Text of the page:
The mysterious “ball” seen alongside the road was a 14-foot invasive snake, New York officials say
A strange mound discovered along a Long Island road turned out to be true a 14-foot invasive snakeaccording to the New York Department of the Environment.
The reticulated python was spotted near Medford on February 14, but details of the discovery were not released until March 1.
“Officials arrived and observed the reptile curled into a ball. Upon closer inspection, it turned out that he was deceased,” the department reported.
“The (officials) removed the snake from the roadway to properly dispose of it. … An investigation into the owner of the snake is underway.”
A photo shared on social media shows the queue was almost as long as the officers’ patrol car.
It is believed that the snake was an escaped pet. However, Commenters on social media suggest it may be “hitchhiked in some kind of transport vehicle/boat”.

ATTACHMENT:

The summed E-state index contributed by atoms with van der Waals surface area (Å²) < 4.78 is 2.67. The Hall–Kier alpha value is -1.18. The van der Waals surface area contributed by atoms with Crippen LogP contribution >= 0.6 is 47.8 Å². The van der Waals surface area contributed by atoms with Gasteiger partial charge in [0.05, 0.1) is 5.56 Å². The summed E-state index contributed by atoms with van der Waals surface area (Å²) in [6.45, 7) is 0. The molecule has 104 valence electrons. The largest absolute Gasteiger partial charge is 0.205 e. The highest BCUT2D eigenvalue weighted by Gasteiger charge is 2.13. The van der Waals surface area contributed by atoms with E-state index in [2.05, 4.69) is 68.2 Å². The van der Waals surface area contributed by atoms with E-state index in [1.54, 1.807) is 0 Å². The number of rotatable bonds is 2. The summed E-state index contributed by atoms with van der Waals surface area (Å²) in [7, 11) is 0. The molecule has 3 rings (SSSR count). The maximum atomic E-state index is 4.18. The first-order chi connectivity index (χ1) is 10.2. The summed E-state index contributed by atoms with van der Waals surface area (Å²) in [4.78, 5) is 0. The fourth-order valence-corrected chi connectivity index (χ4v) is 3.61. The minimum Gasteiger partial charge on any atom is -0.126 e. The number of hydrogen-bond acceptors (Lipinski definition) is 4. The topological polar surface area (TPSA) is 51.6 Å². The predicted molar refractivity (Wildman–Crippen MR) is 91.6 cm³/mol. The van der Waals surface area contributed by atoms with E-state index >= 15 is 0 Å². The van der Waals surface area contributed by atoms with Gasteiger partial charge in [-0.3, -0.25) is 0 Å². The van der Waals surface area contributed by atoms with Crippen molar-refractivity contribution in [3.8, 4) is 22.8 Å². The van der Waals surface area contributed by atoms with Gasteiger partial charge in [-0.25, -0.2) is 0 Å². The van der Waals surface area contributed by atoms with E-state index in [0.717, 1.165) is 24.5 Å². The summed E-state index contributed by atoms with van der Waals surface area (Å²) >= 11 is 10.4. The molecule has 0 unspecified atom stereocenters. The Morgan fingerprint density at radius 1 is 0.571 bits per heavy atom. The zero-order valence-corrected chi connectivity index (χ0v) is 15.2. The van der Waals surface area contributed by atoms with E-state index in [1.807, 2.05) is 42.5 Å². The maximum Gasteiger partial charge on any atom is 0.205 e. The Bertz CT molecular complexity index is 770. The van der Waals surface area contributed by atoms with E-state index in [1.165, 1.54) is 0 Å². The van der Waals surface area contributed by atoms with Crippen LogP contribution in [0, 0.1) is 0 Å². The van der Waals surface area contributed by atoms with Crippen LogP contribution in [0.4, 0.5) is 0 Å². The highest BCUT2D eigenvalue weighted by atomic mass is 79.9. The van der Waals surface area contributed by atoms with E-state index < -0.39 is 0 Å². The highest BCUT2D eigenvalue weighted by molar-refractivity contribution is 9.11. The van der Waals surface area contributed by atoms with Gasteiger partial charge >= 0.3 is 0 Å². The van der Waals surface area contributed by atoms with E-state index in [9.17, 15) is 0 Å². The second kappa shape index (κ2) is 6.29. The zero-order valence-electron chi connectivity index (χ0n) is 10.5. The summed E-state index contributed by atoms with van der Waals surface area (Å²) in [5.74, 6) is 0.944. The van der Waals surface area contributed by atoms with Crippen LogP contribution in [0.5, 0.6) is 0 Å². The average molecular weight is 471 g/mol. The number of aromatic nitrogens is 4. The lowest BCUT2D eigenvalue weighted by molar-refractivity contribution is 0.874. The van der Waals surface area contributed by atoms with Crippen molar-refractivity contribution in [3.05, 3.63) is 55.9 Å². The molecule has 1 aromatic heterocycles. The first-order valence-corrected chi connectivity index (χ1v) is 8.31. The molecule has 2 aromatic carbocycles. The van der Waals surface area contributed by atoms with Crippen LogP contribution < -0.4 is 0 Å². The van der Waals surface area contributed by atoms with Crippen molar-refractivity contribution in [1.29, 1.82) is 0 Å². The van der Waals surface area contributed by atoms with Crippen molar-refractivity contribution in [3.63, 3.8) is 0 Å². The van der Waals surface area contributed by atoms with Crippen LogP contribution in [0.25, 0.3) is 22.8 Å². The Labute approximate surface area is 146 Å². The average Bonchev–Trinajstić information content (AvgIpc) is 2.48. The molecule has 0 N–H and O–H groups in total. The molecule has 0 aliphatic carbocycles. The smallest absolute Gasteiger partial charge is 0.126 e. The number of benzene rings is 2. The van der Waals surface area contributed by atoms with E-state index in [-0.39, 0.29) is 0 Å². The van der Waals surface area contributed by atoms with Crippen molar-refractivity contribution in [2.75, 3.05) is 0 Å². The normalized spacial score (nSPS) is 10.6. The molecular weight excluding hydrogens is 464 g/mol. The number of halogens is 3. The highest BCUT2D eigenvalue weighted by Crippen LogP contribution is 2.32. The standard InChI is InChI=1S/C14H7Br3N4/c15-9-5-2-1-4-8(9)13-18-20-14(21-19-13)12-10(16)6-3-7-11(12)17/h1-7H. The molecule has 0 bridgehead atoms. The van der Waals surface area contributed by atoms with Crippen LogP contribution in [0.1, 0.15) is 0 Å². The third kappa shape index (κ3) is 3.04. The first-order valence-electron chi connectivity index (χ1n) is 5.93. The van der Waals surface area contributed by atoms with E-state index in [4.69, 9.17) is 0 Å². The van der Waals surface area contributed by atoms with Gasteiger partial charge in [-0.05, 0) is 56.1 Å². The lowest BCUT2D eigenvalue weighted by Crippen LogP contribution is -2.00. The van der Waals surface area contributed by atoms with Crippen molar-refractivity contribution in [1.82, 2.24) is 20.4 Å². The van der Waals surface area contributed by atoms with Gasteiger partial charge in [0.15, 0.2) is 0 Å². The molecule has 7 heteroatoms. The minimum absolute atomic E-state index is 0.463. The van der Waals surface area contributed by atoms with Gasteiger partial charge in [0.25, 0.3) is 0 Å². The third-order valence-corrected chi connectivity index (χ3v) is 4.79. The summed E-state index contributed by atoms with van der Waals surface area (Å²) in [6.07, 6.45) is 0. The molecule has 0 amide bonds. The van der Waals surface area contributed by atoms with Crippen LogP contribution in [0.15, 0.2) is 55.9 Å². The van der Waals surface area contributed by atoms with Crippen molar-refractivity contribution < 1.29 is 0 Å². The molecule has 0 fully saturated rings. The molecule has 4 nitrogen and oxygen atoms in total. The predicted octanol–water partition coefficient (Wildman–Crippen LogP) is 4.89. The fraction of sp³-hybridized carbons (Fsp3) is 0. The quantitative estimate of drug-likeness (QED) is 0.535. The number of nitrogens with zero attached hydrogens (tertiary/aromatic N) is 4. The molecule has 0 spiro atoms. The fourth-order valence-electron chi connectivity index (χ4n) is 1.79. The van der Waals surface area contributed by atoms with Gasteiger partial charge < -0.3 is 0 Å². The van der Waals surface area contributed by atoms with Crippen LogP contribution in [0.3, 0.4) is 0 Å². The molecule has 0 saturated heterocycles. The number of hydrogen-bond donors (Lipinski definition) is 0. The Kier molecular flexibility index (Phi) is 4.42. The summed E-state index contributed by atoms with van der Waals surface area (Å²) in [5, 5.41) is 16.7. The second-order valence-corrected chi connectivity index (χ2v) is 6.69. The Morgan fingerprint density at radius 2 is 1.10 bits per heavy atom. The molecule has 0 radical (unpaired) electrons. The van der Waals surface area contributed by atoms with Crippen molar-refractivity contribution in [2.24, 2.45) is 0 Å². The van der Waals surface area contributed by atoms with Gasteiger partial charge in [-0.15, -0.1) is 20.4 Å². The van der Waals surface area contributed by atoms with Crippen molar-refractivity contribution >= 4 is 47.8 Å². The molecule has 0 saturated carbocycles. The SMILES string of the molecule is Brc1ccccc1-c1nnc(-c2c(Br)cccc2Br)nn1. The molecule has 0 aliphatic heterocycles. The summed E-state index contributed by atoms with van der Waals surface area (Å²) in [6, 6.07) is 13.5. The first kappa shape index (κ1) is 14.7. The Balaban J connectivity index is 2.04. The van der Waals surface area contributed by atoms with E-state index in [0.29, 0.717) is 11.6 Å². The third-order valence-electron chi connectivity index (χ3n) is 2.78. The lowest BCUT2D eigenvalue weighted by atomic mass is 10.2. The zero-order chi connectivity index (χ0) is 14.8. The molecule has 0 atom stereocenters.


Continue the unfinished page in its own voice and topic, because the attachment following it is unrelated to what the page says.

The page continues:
“It is illegal to keep these species of snakes as pets in New York and they may only be owned by dangerous animal license holders,” the state reported.
pythons are sensitive to temperatures below 50 degrees, which means the snake would not have survived long in a New York City winter.
Reticulated pythons average 13 to 16 feet long in the wild, but some are as large as 20 feet and 300 pounds were found.
The species is native to South and Southeast Asia but has spread further through the pet trade.
Florida’s Everglades have become a hotbed for snakes, which wreak environmental havoc by feeding on native wildlife. Pythons can be caught and “killed humanely” in Florida year-round, and no permit or hunting license is required.
Biologists say the 215-pound invasive Burmese python is hardest to find in Florida
Man grabs Python and it grabs him back. Video shows efforts to remove it in the Everglades
The road “obstruction” reported at the Florida intersection was a large line, lawmakers say
https://news.yahoo.com/mysterious-ball-seen-beside-road-122419396.html The mysterious “ball” seen alongside the road was a 14-foot invasive snake, New York officials say